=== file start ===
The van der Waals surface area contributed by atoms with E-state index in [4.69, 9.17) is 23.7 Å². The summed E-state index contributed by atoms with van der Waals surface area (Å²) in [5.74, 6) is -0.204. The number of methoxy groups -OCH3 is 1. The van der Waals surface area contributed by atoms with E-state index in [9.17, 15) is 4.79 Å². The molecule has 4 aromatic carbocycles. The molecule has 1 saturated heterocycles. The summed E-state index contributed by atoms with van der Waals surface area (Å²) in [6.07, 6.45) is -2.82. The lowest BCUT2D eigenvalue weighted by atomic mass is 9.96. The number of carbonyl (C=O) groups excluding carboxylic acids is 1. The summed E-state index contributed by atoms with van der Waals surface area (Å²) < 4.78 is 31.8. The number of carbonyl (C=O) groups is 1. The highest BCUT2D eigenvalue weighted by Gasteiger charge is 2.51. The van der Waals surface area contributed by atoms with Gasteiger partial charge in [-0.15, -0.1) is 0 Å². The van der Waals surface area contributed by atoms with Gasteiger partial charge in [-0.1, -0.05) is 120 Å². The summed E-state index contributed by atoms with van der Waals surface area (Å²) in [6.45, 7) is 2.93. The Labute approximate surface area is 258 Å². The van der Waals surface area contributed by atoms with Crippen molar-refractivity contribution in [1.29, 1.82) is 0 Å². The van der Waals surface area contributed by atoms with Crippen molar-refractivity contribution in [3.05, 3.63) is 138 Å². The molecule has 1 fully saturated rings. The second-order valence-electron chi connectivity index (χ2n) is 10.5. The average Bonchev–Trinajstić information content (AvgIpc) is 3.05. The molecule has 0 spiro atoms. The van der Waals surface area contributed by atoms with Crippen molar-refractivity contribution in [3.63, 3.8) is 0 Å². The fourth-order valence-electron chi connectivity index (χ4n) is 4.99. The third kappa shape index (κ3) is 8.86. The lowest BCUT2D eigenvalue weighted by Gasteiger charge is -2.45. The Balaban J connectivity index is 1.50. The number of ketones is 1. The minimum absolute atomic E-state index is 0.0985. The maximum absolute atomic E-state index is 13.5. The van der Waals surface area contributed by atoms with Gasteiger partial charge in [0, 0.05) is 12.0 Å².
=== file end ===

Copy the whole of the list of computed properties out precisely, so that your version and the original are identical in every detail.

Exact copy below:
The van der Waals surface area contributed by atoms with E-state index in [4.69, 9.17) is 23.7 Å². The summed E-state index contributed by atoms with van der Waals surface area (Å²) in [5.74, 6) is -0.204. The number of methoxy groups -OCH3 is 1. The van der Waals surface area contributed by atoms with E-state index in [9.17, 15) is 4.79 Å². The molecule has 4 aromatic carbocycles. The molecule has 1 saturated heterocycles. The summed E-state index contributed by atoms with van der Waals surface area (Å²) in [6.07, 6.45) is -2.82. The lowest BCUT2D eigenvalue weighted by atomic mass is 9.96. The number of carbonyl (C=O) groups excluding carboxylic acids is 1. The summed E-state index contributed by atoms with van der Waals surface area (Å²) < 4.78 is 31.8. The number of carbonyl (C=O) groups is 1. The highest BCUT2D eigenvalue weighted by Gasteiger charge is 2.51. The van der Waals surface area contributed by atoms with Gasteiger partial charge in [-0.15, -0.1) is 0 Å². The van der Waals surface area contributed by atoms with Gasteiger partial charge in [-0.1, -0.05) is 120 Å². The summed E-state index contributed by atoms with van der Waals surface area (Å²) in [6.45, 7) is 2.93. The Labute approximate surface area is 258 Å². The van der Waals surface area contributed by atoms with Crippen molar-refractivity contribution in [1.29, 1.82) is 0 Å². The van der Waals surface area contributed by atoms with Crippen molar-refractivity contribution in [3.05, 3.63) is 138 Å². The molecule has 1 fully saturated rings. The second-order valence-electron chi connectivity index (χ2n) is 10.5. The average Bonchev–Trinajstić information content (AvgIpc) is 3.05. The molecule has 0 spiro atoms. The van der Waals surface area contributed by atoms with Crippen molar-refractivity contribution in [3.63, 3.8) is 0 Å². The fourth-order valence-electron chi connectivity index (χ4n) is 4.99. The third kappa shape index (κ3) is 8.86. The lowest BCUT2D eigenvalue weighted by Gasteiger charge is -2.45. The Balaban J connectivity index is 1.50. The number of ketones is 1. The minimum absolute atomic E-state index is 0.0985. The maximum absolute atomic E-state index is 13.5. The van der Waals surface area contributed by atoms with Gasteiger partial charge in [0, 0.05) is 12.0 Å².